By Marcia Anderson
Last week I received a call from Mike who lives with his 80+ year old mom in a high rise building in lower Manhattan. She had bite marks on her legs and chest and his first thought was of bed bugs, but finding no evidence or actual bed bugs, he called for advice on what else could be biting them.
They live on the 30th floor of the building and have pigeons roosting on their terrace. Some nights have been unusually warm this spring, so they tend to leave their windows open for a cool breeze. As pigeon fledglings leave their nest each spring, the starving mites find their way into buildings and attack the first warm-blooded host they find.
If you have pigeons nesting on your building or home beware, for as night falls pigeon mites may temporarily leave their nest, enter your bedroom and gorge themselves on your blood.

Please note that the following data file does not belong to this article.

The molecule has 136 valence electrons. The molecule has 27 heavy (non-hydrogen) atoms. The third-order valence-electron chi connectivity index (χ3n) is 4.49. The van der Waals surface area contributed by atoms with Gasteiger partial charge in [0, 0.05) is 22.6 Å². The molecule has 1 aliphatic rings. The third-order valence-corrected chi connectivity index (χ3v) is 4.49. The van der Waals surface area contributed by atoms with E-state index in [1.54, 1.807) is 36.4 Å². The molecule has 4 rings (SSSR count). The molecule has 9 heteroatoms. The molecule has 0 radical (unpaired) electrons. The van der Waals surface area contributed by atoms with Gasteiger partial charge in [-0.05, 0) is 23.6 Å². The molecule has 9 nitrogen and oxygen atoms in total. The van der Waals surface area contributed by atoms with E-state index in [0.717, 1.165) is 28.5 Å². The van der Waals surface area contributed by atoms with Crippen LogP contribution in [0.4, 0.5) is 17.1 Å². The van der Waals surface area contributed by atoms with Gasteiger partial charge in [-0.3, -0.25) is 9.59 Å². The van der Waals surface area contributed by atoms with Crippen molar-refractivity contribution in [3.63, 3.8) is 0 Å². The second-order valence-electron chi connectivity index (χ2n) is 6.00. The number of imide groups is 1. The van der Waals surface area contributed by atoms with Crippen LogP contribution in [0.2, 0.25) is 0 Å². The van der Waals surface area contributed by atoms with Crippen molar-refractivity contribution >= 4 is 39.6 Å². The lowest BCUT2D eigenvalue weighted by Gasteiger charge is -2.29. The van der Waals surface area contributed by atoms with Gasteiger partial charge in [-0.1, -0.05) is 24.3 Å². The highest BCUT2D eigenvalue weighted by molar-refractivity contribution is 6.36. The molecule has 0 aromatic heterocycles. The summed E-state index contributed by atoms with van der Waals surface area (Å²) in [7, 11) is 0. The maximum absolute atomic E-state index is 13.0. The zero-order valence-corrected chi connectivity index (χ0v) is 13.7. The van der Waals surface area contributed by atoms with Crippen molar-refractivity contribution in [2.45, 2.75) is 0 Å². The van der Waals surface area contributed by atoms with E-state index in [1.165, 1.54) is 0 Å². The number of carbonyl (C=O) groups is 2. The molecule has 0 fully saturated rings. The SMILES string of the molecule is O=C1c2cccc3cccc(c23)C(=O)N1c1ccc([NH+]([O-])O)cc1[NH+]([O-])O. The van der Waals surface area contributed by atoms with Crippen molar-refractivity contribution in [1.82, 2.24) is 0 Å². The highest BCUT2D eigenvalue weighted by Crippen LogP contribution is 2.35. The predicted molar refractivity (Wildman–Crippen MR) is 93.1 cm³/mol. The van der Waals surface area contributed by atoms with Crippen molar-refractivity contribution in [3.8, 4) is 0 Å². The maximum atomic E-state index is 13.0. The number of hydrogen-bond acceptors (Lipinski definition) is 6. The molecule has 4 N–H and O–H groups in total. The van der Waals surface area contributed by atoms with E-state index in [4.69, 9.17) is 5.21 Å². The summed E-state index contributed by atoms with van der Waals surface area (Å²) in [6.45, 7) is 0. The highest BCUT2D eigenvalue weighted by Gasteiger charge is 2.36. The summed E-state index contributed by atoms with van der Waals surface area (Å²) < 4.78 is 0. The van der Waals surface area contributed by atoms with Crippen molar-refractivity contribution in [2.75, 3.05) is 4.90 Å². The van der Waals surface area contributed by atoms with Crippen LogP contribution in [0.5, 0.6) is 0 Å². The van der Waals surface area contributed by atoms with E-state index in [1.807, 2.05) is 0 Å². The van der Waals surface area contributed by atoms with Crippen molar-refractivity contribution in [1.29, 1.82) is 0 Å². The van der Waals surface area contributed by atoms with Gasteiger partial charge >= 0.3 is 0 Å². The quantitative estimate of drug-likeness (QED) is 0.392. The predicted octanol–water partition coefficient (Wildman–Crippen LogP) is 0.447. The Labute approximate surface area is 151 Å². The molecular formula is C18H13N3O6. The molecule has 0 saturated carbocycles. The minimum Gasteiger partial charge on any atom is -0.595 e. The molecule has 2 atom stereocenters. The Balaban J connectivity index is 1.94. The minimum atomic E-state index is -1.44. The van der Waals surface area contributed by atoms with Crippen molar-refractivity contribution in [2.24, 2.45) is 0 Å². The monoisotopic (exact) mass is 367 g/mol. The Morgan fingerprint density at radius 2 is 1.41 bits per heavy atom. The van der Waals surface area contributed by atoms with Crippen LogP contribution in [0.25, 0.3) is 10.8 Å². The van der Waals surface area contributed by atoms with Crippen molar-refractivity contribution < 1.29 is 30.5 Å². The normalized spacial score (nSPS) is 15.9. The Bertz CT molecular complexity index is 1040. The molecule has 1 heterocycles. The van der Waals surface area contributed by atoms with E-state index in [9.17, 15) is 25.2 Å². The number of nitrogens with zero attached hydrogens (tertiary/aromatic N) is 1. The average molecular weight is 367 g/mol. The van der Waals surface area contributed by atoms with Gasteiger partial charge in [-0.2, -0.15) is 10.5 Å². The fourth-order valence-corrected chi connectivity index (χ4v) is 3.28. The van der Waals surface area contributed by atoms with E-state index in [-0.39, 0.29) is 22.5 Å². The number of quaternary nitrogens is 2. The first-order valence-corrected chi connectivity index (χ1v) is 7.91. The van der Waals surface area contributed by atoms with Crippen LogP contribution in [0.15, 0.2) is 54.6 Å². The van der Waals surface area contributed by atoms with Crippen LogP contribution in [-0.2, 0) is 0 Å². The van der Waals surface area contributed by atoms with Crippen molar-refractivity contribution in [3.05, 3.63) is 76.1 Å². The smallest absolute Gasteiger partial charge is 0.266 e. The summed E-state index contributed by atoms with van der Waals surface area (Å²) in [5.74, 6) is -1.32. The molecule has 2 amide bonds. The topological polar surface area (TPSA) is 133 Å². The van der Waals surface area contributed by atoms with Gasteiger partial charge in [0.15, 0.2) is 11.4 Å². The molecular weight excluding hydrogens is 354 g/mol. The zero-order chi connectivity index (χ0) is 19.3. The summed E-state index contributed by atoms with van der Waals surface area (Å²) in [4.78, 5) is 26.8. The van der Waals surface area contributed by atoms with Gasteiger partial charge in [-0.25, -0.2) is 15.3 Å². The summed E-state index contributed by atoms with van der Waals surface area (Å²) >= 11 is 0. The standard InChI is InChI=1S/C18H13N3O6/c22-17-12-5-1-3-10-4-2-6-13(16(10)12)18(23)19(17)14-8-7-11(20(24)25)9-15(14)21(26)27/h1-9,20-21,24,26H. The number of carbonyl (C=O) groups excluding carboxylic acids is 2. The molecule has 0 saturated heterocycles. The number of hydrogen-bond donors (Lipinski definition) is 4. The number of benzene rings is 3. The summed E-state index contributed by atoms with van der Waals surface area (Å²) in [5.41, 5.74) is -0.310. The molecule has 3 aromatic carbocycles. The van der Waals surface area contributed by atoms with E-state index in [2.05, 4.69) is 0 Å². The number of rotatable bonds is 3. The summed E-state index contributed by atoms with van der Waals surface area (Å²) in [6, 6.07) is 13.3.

The female pigeon mite lays small batches of eggs in the fibers of a pigeon’s nest. The eggs will hatch within one or two days and then the first nymphal stage (with eight legs) goes in search of its first blood meal. Pigeon mites are very small (about 1/32” long), and can be seen with the naked eye.
Pigeon mites are quiescent during the day and emerge to feed at night. The first-stage nymph usually only feeds once before moulting, but the second-stage nymph may well feed several times before its next moult. There are usually only two nymphal stages before the adult and the entire life cycle may be completed within a week with reasonably high temperatures such as what we have had this spring. The adult pigeon mites may live up to a year and may survive for several months without a blood meal.
The incidence of these pigeon mites in domestic premises as a result of their migration from pigeon nests, is quite common. This problem is even more common in urban areas and this is usually due to the occurrence of pigeons nesting outside on window ledges and terraces. More